Places to go for Czech dumplings and other delights

Czech cuisine is about far more than just dumplings. Sauerkraut, pork in many guises, well-prepared beef goulash, game, duck and sirloin… Feeling hungry already? Who wouldn’t? Czech cuisine may not be one of the lightest on earth, but taste-wise we have nothing to complain about. So accept our invitation to enjoy a meal at places where we Czechs eat well. And you can wash it all down with some echt Czech beer… Bon appétit!


There are restaurants where you don’t need to worry about the quality of the food and where staff look after you as if you were dining in your mother’s kitchen. It’s to these restaurants we take foreign visitors who may never have seen a dumpling. And when we remember that there are many kinds of dumpling (made with bread buns, potatoes, with bacon etc) we definitely need restaurants where they know what they’re doing.

1. Dutch mill, Czech food

In South Moravia you’ll find Bukovany where there stands a Dutch-style mill. Not only can you stay here, but you can also enjoy a meal at the mill. And what a meal that will be. In addition to old Bohemian cuisine, the chef also specialises in dishes from the Slovácko region, which will have you drooling in anticipation. As the Czech saying goes - where they cook well, they live well.

2. Monastery fare at Strahov

At the Strahov Monastery you’ll discover the pleasant hotel Adalbert, containing the Klášterní šenk – a restaurant with an open hearth and its own brand of beer. The restaurant truly serves up the best Czech cuisine has to offer. As the monastery was founded in 993 by St Adalbert, you could say the food prepared here is blessed. Another interesting fact is that the hotel was the first in the country to be awarded an ‘eco-friendly service’ certificate. For many that makes the food that little bit tastier.

3. A microbrewery in Kozlovice that always delivers

In North Moravia they also know how to brew great ale. One example is the microbrewery in Kozlovice, which you’ll find in the old reeve’s house. The historical surroundings create a very pleasant atmosphere, which only makes the superb Czech and Moravian fare and the local beer taste even better. The beer has some peculiar names: the light beer is called the Wallach Duke and the dark the Kozlovice Reeve. There’s also an interesting exhibition in the building.

4. Foodie experiences

Where can you find good food as well as an exquisite Czech brand? – at the Café Imperial in the Poříčí district of Prague, of course! In these decorative surroundings (the Cafe Imperial was founded in 1914) a five-course lunch just tastes better than it would at other restaurants. And it’s prepared right before your very eyes.

5. Czech cuisine in Mladá Boleslav

At a restaurant called the Zlatá Kovadlina in Mladá Boleslav you can look forward to culinary delights  in the shape of traditional Czech and international fare, prepared by leading chefs. Wash it all down with a light or dark Zlatopramen 11° beer.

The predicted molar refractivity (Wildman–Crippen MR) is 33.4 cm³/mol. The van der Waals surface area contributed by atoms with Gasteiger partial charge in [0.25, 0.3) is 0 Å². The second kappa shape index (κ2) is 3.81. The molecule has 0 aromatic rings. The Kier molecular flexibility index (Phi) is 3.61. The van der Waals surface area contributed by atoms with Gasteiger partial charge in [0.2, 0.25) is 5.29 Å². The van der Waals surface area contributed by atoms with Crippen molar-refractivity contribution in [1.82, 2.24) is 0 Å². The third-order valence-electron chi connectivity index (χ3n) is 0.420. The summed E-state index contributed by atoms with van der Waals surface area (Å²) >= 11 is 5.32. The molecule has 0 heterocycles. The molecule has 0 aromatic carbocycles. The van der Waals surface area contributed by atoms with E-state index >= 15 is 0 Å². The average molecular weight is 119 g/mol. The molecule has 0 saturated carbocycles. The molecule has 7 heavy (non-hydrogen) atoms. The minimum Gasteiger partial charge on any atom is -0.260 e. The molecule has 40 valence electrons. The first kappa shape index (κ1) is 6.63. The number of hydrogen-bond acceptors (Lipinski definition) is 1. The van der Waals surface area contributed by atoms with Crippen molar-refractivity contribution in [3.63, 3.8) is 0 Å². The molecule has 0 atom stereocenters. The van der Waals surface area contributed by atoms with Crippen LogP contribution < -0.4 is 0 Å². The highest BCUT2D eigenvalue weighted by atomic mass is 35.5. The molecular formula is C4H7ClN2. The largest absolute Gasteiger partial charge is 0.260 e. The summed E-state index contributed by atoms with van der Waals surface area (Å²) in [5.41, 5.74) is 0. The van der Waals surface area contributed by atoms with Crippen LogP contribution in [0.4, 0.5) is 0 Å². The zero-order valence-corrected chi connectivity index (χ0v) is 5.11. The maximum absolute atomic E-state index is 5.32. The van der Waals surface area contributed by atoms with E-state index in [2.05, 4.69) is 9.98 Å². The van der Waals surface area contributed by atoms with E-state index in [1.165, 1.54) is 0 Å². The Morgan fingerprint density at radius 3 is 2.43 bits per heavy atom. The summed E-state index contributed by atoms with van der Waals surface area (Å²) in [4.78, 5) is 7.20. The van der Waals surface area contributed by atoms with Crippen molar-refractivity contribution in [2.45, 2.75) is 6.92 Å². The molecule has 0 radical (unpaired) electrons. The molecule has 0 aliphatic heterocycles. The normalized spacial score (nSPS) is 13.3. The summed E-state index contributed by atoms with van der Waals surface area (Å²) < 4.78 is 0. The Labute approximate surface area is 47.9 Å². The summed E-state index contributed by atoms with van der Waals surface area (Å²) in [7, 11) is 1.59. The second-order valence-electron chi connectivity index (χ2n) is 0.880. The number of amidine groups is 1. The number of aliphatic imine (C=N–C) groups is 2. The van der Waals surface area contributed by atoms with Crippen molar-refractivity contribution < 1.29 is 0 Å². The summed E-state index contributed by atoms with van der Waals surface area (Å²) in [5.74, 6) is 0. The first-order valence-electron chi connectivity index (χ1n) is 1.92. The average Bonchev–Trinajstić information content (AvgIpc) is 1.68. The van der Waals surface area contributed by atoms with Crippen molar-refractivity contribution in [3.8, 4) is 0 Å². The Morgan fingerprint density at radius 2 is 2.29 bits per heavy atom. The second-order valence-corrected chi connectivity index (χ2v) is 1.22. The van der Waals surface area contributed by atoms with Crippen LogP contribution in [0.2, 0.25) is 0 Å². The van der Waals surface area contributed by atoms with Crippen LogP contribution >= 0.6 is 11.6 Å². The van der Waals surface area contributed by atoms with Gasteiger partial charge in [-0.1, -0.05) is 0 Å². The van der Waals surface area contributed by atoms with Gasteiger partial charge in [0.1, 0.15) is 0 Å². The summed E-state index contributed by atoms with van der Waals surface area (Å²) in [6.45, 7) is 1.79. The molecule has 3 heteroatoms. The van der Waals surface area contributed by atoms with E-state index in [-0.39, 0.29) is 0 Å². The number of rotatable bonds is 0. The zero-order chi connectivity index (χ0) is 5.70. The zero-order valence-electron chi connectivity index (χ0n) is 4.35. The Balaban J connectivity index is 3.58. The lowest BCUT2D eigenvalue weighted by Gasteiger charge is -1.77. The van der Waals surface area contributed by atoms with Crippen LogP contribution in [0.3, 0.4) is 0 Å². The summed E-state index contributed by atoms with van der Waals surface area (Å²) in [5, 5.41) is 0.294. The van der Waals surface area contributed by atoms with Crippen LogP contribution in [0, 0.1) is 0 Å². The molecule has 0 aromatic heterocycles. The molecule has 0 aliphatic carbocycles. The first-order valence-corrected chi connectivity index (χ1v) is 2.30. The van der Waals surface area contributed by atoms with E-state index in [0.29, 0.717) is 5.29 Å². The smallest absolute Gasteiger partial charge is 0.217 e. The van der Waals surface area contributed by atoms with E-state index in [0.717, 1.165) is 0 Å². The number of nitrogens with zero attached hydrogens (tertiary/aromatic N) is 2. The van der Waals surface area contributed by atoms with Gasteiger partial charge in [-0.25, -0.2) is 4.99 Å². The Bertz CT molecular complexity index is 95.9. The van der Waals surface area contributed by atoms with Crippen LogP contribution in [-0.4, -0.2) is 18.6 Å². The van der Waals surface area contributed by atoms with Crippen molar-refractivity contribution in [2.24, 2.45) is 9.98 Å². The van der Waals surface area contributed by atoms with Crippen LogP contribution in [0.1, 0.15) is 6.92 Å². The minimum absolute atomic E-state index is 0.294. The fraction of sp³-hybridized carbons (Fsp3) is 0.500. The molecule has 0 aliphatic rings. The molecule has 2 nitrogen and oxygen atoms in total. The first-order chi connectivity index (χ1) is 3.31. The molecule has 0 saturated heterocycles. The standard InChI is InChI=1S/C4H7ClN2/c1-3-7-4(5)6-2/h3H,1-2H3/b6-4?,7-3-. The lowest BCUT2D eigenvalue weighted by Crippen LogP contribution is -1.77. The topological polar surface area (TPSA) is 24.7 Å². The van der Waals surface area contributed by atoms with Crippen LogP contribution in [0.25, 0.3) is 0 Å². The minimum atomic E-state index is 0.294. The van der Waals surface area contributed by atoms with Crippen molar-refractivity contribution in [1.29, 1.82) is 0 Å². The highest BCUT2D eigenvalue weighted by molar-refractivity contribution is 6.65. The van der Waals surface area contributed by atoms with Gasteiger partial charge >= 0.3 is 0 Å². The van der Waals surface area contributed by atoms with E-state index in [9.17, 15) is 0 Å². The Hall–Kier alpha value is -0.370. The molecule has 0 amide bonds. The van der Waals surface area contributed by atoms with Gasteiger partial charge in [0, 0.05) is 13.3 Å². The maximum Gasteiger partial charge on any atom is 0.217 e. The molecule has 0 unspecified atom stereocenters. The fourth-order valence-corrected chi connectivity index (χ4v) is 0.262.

6. Eat till you pop in Pilsen!

Pilsen’s Na Spilce restaurant is one of the city’s best known. Their ‘eat and Drink as much as you can’ offer has become a firm favourite when people are choosing where to fill their bellies. For the sum of 349Kč you can eat and drink as much as you physically can for the next three hours. Plisen beer is naturally part of the thirst-quenching process.

7. Tasty delights at Jedová chýše

The old Prague tavern called Jedová chýše, tucked between Vodičkova and Jungmannova streets, won’t serve you anything lethal (the name translates as ‘Poisonous House’). On the contrary, here you can sample typical old bohemian dishes.

8. Only local ingredients at U Krobiána

The U Krobiána restaurant in Beroun can be visited in combination with Karlštejn Castle. The chef’s bible is the famous cookbook by Czech chef M. D. Rettigová and the restaurant puts its faith in top-notch ingredients sourced from local suppliers.  In this form, even the least healthy Czech dishes  become the healthiest for miles around. And another plus - it’s a no-smoking establishment.

9. Boys in action and more Czech grub

The stars of the popular Czech TV show called ‘Boys in Action’ cook their favourite dishes at the Hotel Chateau St. Havel. Set amid an English park, the chateau has been completely rebuilt and there’s a lot going on here. Come and learn how to prepare Czech dishes as well as fare from other parts of the world.

10. Returning a little quality to institutional fare!

This is the slogan of a project by the famous Czech cooking tsar, Tomáš Karpíšek, founder of the Ambiente group of restaurants. One of these restaurants is called Lokál and here they serve Czech fare made using the finest ingredients. They cost a bit more, but are worth it for the surroundings, which take you back to 1980s Czechoslovakia.

Bara Ticoalu


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